MaxDrei said...

T1932/09 (Rapporteur is ex-Examiner Mario Stern), reported on K's Law blog, is indeed interesting. In short: is D7 a fair CPA (closest prior art) starting point for the PSA obviousness enquiry even when what D7 discloses is not enabled?

The Board finesses out of that conundrum by announcing the objective technical problem (OTP) to be that of "reducing to practice the capsule of D7". It smells wrong but, then again, it feels right. However, I cannot remember any other case where the OTP of the PSA is expressed as how to enable a non-enabled CPA reference.

Any chemistry EPA's out there? Paul Cole?

Anonymous said...

MaxDrei at 12:45,

Can you translate that, or expound?

Why does it 'smell wrong?'
Why does it 'feel right?'
Is the art field (chemistry) critical? Are different art fields treated differently?

MaxDrei said...

Answers for anon:

It smells wrong because it doesn't follow classical PSA formulation of the OTP.

It feels right because the outcome strikes one as correct.

Mech/EE is predictable, chem/bio less so. So, there is more experience in chem/bio in using experimental evidence to prove that the OTP was solved (or unsolved). I'm not chem/bio. I therefore wonder whether they, unlike me, have already "been there and done that".

How's that?

Anonymous said...

Thanks MaxDrei.

I am always concerned in legal discussions of any reasoning that flows from a "well, the result is good" type of justification.

The "ends justify the means" is definitely not something that should be tolerated in the law.

Ever.

MaxDrei said...

Readers, I have been thinking about it overnight.

It strikes me that the entire "enablement" aspect is a distraction, a "red herring".

D7 enabled the gathering of an image of sorts, but a very poor one. By contrast (no pun intended) the claimed subject matter delivers a good and detailed image.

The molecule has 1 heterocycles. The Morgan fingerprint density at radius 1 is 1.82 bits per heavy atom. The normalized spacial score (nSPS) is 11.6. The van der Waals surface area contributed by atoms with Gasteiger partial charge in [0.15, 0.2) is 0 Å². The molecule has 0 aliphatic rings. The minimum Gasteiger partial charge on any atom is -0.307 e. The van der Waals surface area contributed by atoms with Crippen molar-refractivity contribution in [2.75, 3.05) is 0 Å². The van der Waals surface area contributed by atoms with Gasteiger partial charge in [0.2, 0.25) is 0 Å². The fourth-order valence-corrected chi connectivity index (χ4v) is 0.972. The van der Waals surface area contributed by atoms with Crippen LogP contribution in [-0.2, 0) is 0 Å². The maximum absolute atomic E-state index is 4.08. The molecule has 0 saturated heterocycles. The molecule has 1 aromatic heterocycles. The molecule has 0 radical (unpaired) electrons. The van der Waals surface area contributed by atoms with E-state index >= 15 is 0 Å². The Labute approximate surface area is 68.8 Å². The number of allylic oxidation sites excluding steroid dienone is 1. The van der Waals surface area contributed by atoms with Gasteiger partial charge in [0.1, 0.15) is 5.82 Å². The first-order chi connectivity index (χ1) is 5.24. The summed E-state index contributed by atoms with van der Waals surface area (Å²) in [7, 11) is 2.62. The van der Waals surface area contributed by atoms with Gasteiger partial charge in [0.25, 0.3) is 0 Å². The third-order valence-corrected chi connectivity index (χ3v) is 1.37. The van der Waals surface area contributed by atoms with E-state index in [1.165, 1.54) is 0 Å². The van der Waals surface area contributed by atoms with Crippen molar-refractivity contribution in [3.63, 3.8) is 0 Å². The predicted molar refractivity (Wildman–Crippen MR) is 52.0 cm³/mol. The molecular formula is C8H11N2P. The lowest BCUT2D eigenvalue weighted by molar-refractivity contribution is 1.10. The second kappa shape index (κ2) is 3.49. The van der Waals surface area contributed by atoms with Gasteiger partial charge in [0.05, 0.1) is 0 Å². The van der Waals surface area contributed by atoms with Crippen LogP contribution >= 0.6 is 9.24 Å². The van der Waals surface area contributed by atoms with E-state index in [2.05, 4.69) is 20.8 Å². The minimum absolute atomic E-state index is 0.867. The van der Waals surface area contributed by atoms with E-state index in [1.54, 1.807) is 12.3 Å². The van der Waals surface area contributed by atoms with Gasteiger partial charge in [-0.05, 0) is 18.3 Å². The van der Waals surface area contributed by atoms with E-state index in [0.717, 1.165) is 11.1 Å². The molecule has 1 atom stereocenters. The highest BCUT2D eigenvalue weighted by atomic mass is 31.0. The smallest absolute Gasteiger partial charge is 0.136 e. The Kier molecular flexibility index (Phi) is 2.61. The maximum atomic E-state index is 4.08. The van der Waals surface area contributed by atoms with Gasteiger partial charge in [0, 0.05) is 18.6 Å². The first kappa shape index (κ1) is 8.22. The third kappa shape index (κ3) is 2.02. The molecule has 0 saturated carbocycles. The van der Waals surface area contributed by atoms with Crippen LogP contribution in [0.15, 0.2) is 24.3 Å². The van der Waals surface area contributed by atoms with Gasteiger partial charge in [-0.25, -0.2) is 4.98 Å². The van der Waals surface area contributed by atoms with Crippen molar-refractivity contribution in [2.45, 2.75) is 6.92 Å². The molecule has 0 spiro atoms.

So the OTP is to enhance image quality over that delivered by D7.

Classic EPO-PSA. Shame that the Board didn't express it like that, in its written decision.

Or am I still missing something?

Suleman said...

I think MaxDrei that the decision was written in the way that it was because the applicant was trying to argue that D7 could not be used as the basis of an inventive step objection (see end of para 5 of the Grounds of Appeal dated 3 Sep 2009 on the online file of European Application 01912088.0). The Board was responding to that line of argument

MaxDrei said...

Yes, Suleman, I see that. I agree with that. Thanks for the thought.

Nevertheless, my comments stand, and my regret at the way the Decision is written remains undiminished.

Anonymous said...

If a paper discloses a chemical compound by structure, and states that the compound is a wonder drug useful for curing a specified disease, but the disclosure is non-enabling because the compound cannot be prepared using common general knowledge, then the disclosure cannot be novelty destroying, but could be considered a promising starting point and hence be the closest prior art with the objective technical problem being solving the enablement issue.

Real world examples may include a disclosure of a racemate with no cgk method for preparing/isolating the active enantiomer.